DAMASCUS: Syrian rebels shelled a rally in support of President Bashar al-Assad’s re-election, killing 21 people, after his troops cut a key rebel supply route to the main northern city of Aleppo.
Mortar fire, which hit a tent where Assad supporters had gathered in the southern city of Daraa late Thursday, also wounded at least 30, the Syrian Observatory for Human Rights said.
Assad faces two little-known challengers in the June 3 vote the opposition and their Western backers have labelled a farce, and is widely expected to clinch a third seven-year term.
The Observatory said a child was among the dead in the attack, the first on Assad’s supporters since campaigning started this month.
Pro-government militiamen were also killed in the attack, launched by an Islamist rebel brigade, the Britain-based monitoring group said.
Observatory director Rami Abdel Rahman told AFP the attack “is a clear message from rebels to the regime that there is not one safe area in which to hold the election.”
The vote will only take place in regime-controlled areas.
Daraa Governor Mohammad al-Hanus told state television that “the terrorists’ crime will not prevent the Syrians from voting,” using the regime’s term for its opponents.
But an internal opposition leader, Louay Hussein, told AFP the election will only divide the Syrian people “into two different races: one that votes and the other a terrorist race that has not participated”.
The vote comes as Assad loyalists, including Lebanon’s Hezbollah and pro-regime militia, have taken the upper hand in the fighting.
On Thursday, the army broke a 13-month rebel siege on Aleppo prison, putting regime forces within reach of Castello Road, which rebels in Aleppo have relied on as a supply route to a rear base in the countryside.
A military source told AFP the army has also taken over “several areas around the prison”.
Rebels had repeatedly attacked the prison since April 2013, hoping to free some 2,500 detainees reportedly being held in dire conditions.
The UN Office for the High Commissioner for Human Rights on Thursday expressed concern for some 53 political detainees among the prisoners.
“We have also received information that a number of prisoners have completed their sentence. Those prisoners, as well as those arbitrarily detained, should be immediately released,” said the UN.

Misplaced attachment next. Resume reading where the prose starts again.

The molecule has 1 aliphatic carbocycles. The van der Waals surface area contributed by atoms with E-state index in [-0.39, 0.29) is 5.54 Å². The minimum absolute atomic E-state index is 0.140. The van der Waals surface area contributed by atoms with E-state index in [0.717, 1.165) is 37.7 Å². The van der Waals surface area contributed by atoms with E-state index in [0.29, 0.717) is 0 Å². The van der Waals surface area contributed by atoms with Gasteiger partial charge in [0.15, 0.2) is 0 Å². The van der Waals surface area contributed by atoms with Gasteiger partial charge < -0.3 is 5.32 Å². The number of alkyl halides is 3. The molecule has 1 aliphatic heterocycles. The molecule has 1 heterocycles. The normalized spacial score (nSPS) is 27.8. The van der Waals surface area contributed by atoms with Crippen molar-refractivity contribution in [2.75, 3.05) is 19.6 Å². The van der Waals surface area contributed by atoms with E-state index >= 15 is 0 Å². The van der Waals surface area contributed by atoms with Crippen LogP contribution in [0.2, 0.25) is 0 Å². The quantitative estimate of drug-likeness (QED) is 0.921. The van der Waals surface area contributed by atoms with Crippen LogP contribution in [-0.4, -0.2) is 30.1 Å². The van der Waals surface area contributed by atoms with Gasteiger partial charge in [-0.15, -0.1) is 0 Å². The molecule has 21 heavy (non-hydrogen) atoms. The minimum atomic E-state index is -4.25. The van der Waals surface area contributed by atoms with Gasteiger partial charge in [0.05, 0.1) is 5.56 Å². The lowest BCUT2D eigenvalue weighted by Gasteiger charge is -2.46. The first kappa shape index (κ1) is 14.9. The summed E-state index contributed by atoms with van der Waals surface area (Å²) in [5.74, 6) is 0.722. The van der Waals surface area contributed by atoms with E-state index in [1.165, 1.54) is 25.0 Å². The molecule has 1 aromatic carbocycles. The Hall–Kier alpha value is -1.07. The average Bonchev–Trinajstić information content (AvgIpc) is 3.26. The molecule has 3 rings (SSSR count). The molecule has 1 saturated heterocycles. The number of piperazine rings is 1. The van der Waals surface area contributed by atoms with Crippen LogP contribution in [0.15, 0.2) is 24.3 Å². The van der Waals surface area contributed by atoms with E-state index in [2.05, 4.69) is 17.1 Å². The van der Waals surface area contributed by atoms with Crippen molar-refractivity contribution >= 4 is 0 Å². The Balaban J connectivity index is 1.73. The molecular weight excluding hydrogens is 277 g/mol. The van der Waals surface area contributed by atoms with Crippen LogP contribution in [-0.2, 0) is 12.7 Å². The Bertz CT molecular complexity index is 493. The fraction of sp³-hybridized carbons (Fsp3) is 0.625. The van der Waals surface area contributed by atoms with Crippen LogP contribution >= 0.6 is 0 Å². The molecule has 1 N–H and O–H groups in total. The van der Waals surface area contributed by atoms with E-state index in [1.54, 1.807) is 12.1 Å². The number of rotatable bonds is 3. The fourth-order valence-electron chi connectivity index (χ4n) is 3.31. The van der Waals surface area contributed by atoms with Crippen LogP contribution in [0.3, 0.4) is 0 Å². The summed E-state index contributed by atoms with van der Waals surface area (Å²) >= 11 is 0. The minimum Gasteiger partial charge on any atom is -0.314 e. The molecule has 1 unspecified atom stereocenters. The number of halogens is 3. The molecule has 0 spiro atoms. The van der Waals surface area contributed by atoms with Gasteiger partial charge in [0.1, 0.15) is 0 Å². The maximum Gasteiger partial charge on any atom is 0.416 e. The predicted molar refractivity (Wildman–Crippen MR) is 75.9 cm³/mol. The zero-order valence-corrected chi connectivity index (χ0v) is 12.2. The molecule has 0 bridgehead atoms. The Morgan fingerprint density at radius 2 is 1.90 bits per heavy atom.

In that vein, UN Secretary-General Ban Ki-moon said humanitarian access throughout Syria was worsening, blaming the government in particular but also rebels.
His report came after Damascus allies China and Russia vetoed a draft UN Security Council resolution that would have referred Syria to the International Criminal Court to examine chemical attacks, systematic torture, barrel bombings and blocked aid.
Ban said Damascus still stopped convoys from entering Syria from Iraq, Jordan and Turkey, in violation of a Security Council resolution adopted in February.
The report said more than 3.5 million Syrians still have “unpredictable and woefully inadequate” access to humanitarian aid.
The conflict flared after a bloody crackdown on a popular uprising in March 2011 and is estimated to have claimed at least 162,000 lives.
“Parties to the conflict, particularly the government of Syria, continue to deny access for humanitarian assistance in a completely arbitrary and unjustifiable manner,” it said.
“I remind the Council that intentionally using starvation as a weapon of war is a gross violation of international humanitarian law,” the report said.
Ban urged the council to “urgently consider what steps it will now take to secure compliance with its demands,” including lifting sieges and opening cross-border points.
The council, which has so far failed to reach an agreement, is to debate the report on May 29.
Thursday’s veto at the Security Council was the fourth time Russia and China have blocked Western resolutions on the conflict.
The other 13 council members all voted for the draft, which would have seen crimes committed by all sides in the country’s war examined.
Meanwhile, the world’s chemical watchdog said the last of Syria’s chemicals agents were packed and ready to be taken to Latakia and out of the country when the security situation permits.
Syria has already shipped out 92 percent of its stockpile from the Mediterranean port of Latakia.
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